Advertisement
YOU ARE HERE: LAT HomeCollections

THE FINANCIAL CRISIS

Fear, greed whiplash stocks

Wild fluctuations in the Dow cap the worst week in its history. It ends down 128 points.

October 11, 2008|Walter Hamilton | Times Staff Writer

NEW YORK — In a fitting end to the worst week on Wall Street since the Great Depression, the stock market underwent a titanic battle between greed and fear Friday as stock prices rallied from two bone-rattling sell-offs only to fade late in the day.

The Dow Jones industrial average closed lower for the eighth straight session, falling 128 points. But the closing number hardly reflected the day's tortuous twists and turns, as the Dow plunged almost 700 points in the harrowing opening minutes of trading.

Prices gyrated wildly throughout the day, and a furious afternoon rally momentarily put the Dow up 300 points -- more than 1,000 points above its low -- before the sell-off resumed. The Dow fell 18.2% for the week, the worst weekly loss in its 112-year history -- surpassing the 17% loss for the week ended July 22, 1933, in the depths of the Depression.

Market analysts said the day's events showed how investors were being driven in two directions. Many are selling for fear of losing even more money they've invested in stocks, but others are buying in hopes they will catch the market at a low and realize big gains.

That helps explain why the market saw strong surges into positive territory Friday, said David Dietze, president and chief investment strategist at Point View Financial Services Inc. in Summit, N.J.

"It's the greed factor kicking in," Dietze said. "It's 'I'm the guy who calls the bottom and won't that make a great story this weekend.' "

So far, however, the fear factor is having a bigger effect. The sell-off over the last month has been driven by increasingly ominous predictions -- that the global financial system was at risk, that the economy could suffer a deep recession and, currently, that the downturns for stock markets around the globe and the economy could linger for years as they did during the Great Depression and the early-1970s oil shock.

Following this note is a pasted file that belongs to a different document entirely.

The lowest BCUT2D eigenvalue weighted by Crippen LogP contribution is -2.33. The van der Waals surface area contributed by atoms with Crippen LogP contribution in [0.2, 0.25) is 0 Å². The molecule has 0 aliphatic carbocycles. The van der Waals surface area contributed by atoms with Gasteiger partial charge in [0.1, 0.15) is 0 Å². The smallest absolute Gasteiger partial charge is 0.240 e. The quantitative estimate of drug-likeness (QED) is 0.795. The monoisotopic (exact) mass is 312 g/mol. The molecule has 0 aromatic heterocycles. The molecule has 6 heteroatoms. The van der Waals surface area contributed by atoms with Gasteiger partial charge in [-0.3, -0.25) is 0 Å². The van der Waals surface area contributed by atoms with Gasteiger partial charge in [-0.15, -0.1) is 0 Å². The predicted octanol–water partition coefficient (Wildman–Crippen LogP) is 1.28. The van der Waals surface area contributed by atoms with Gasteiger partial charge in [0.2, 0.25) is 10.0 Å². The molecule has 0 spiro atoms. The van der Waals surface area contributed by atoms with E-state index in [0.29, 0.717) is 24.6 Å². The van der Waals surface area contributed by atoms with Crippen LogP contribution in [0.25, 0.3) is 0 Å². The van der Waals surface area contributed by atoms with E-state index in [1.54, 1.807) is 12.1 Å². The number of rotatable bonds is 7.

"A lot of people are saying they don't want to see how the movie ends," said Stephen Wood, a portfolio strategist at Russell Investments in New York. "When in doubt, get your tail out."

The Dow ended with a loss of 1.5%, at 8,451.19. The Standard & Poor's 500 index declined 10.70 points, or 1.2%, to 899.22. The Nasdaq composite index slid 4.39 points, or 0.3%, to 1,649.51.

The yield on the 10-year Treasury note rose to 3.87% from 3.79% on Thursday. Crude oil fell $8.89 to $77.70 a barrel and gold fell $27.70 to $855.40 an ounce.

Shares of Wall Street investment bank Morgan Stanley fell 22.3%, their second big decline in two days, as investors worried that the company's credit rating might be cut, further threatening its ability to remain independent.

Although the near-term prospects for the economy and corporate earnings are dim, the wholesale dumping of stocks is being driven by several non-fundamental factors, experts say.

Hedge funds are being forced to unload shares as the investment banks that lent them money to buy the stocks require additional collateral amid their falling value. Hedge funds also are being hit with redemptions from investors.

Individual investors also have been badly shaken. They've yanked $166 billion from stock mutual funds this year, including $92 billion since Sept. 1, according to TrimTabs Investment Research.

Although almost no one predicted such a rapid collapse, many small investors tend to blame themselves for their losses, while others are angry at financial advisors who counseled them to hang tight through the weakening market, said Michal Strahilevitz, a business professor at Golden Gate University.

"There's a lot of guilt, there's oozing regret, and within couples or people who rely on financial experts there's also a lot of rage," Strahilevitz said.

At the New York Stock Exchange, brokers are making money with increased trading volume, but their customers are getting creamed.

When she goes outside for a break, floor broker Doreen Mogavero removes her NYSE identification badge to avoid being peppered with questions.

"If you go outside for 10 minutes to get some air, people will come up to you and say, 'Oh my God, you work there? What's going on?' " Mogavero said. "There is some sense that the answer lies in this building."

--

walter.hamilton@latimes.com

Advertisement
Los Angeles Times Articles
|
|
|